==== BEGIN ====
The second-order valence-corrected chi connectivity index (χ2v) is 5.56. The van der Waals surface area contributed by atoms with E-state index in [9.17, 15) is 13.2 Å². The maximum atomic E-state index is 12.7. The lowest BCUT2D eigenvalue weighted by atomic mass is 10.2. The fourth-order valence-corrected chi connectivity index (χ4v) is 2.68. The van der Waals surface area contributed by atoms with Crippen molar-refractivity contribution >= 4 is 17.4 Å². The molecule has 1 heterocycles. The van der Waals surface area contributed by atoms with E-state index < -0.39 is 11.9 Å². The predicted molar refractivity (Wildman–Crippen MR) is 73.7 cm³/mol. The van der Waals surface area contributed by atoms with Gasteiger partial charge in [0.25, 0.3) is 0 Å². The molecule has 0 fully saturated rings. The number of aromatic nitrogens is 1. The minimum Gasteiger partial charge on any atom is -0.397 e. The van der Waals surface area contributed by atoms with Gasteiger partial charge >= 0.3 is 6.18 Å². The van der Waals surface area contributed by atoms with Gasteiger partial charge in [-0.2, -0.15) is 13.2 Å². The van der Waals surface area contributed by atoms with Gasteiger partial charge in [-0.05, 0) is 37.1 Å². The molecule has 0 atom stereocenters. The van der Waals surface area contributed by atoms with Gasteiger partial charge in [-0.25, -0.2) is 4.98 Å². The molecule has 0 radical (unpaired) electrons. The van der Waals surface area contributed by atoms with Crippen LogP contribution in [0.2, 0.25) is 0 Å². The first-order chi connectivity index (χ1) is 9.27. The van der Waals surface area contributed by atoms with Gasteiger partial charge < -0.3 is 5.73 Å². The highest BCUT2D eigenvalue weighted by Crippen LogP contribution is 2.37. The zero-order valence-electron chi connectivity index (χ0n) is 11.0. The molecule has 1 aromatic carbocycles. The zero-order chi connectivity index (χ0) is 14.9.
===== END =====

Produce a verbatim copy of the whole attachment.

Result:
The second-order valence-corrected chi connectivity index (χ2v) is 5.56. The van der Waals surface area contributed by atoms with E-state index in [9.17, 15) is 13.2 Å². The maximum atomic E-state index is 12.7. The lowest BCUT2D eigenvalue weighted by atomic mass is 10.2. The fourth-order valence-corrected chi connectivity index (χ4v) is 2.68. The van der Waals surface area contributed by atoms with Crippen molar-refractivity contribution >= 4 is 17.4 Å². The molecule has 1 heterocycles. The van der Waals surface area contributed by atoms with E-state index < -0.39 is 11.9 Å². The predicted molar refractivity (Wildman–Crippen MR) is 73.7 cm³/mol. The van der Waals surface area contributed by atoms with Gasteiger partial charge in [0.25, 0.3) is 0 Å². The molecule has 0 fully saturated rings. The number of aromatic nitrogens is 1. The minimum Gasteiger partial charge on any atom is -0.397 e. The van der Waals surface area contributed by atoms with Gasteiger partial charge >= 0.3 is 6.18 Å². The van der Waals surface area contributed by atoms with Gasteiger partial charge in [-0.2, -0.15) is 13.2 Å². The van der Waals surface area contributed by atoms with Gasteiger partial charge in [-0.05, 0) is 37.1 Å². The molecule has 0 atom stereocenters. The van der Waals surface area contributed by atoms with Gasteiger partial charge in [-0.25, -0.2) is 4.98 Å². The molecule has 0 radical (unpaired) electrons. The van der Waals surface area contributed by atoms with Crippen LogP contribution in [0.2, 0.25) is 0 Å². The first-order chi connectivity index (χ1) is 9.27. The van der Waals surface area contributed by atoms with Gasteiger partial charge < -0.3 is 5.73 Å². The highest BCUT2D eigenvalue weighted by Crippen LogP contribution is 2.37. The zero-order valence-electron chi connectivity index (χ0n) is 11.0. The molecule has 1 aromatic carbocycles. The zero-order chi connectivity index (χ0) is 14.9.